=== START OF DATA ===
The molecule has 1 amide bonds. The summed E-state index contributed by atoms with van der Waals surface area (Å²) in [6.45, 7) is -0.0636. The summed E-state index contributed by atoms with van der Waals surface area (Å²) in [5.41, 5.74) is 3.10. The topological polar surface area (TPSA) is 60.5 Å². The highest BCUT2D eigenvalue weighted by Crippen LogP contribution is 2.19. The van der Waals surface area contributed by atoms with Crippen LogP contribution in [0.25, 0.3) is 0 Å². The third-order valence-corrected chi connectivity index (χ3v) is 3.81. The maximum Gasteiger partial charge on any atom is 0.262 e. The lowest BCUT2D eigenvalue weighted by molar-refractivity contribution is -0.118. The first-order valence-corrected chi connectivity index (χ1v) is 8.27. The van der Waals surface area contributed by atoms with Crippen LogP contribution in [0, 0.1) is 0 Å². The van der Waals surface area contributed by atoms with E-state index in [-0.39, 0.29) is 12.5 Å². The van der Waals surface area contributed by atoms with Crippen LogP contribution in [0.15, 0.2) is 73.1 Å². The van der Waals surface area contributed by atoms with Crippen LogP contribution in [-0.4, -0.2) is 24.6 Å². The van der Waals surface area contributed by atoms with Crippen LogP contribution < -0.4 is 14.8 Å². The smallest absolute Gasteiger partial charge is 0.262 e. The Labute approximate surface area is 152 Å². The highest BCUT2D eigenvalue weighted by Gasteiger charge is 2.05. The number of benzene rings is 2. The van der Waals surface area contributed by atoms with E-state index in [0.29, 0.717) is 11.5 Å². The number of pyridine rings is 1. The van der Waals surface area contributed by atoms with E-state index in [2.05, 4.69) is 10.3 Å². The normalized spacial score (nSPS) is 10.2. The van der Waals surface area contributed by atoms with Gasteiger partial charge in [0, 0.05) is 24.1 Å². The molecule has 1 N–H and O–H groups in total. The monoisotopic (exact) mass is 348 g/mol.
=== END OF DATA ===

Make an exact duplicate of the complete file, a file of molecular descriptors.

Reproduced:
The molecule has 1 amide bonds. The summed E-state index contributed by atoms with van der Waals surface area (Å²) in [6.45, 7) is -0.0636. The summed E-state index contributed by atoms with van der Waals surface area (Å²) in [5.41, 5.74) is 3.10. The topological polar surface area (TPSA) is 60.5 Å². The highest BCUT2D eigenvalue weighted by Crippen LogP contribution is 2.19. The van der Waals surface area contributed by atoms with Crippen LogP contribution in [0.25, 0.3) is 0 Å². The third-order valence-corrected chi connectivity index (χ3v) is 3.81. The maximum Gasteiger partial charge on any atom is 0.262 e. The lowest BCUT2D eigenvalue weighted by molar-refractivity contribution is -0.118. The first-order valence-corrected chi connectivity index (χ1v) is 8.27. The van der Waals surface area contributed by atoms with Crippen LogP contribution in [0, 0.1) is 0 Å². The van der Waals surface area contributed by atoms with E-state index in [-0.39, 0.29) is 12.5 Å². The van der Waals surface area contributed by atoms with Crippen LogP contribution in [0.15, 0.2) is 73.1 Å². The van der Waals surface area contributed by atoms with Crippen LogP contribution in [-0.4, -0.2) is 24.6 Å². The van der Waals surface area contributed by atoms with Crippen LogP contribution < -0.4 is 14.8 Å². The smallest absolute Gasteiger partial charge is 0.262 e. The Labute approximate surface area is 152 Å². The highest BCUT2D eigenvalue weighted by Gasteiger charge is 2.05. The number of benzene rings is 2. The van der Waals surface area contributed by atoms with E-state index in [0.29, 0.717) is 11.5 Å². The number of pyridine rings is 1. The van der Waals surface area contributed by atoms with E-state index in [2.05, 4.69) is 10.3 Å². The normalized spacial score (nSPS) is 10.2. The van der Waals surface area contributed by atoms with Gasteiger partial charge in [0, 0.05) is 24.1 Å². The molecule has 1 N–H and O–H groups in total. The monoisotopic (exact) mass is 348 g/mol.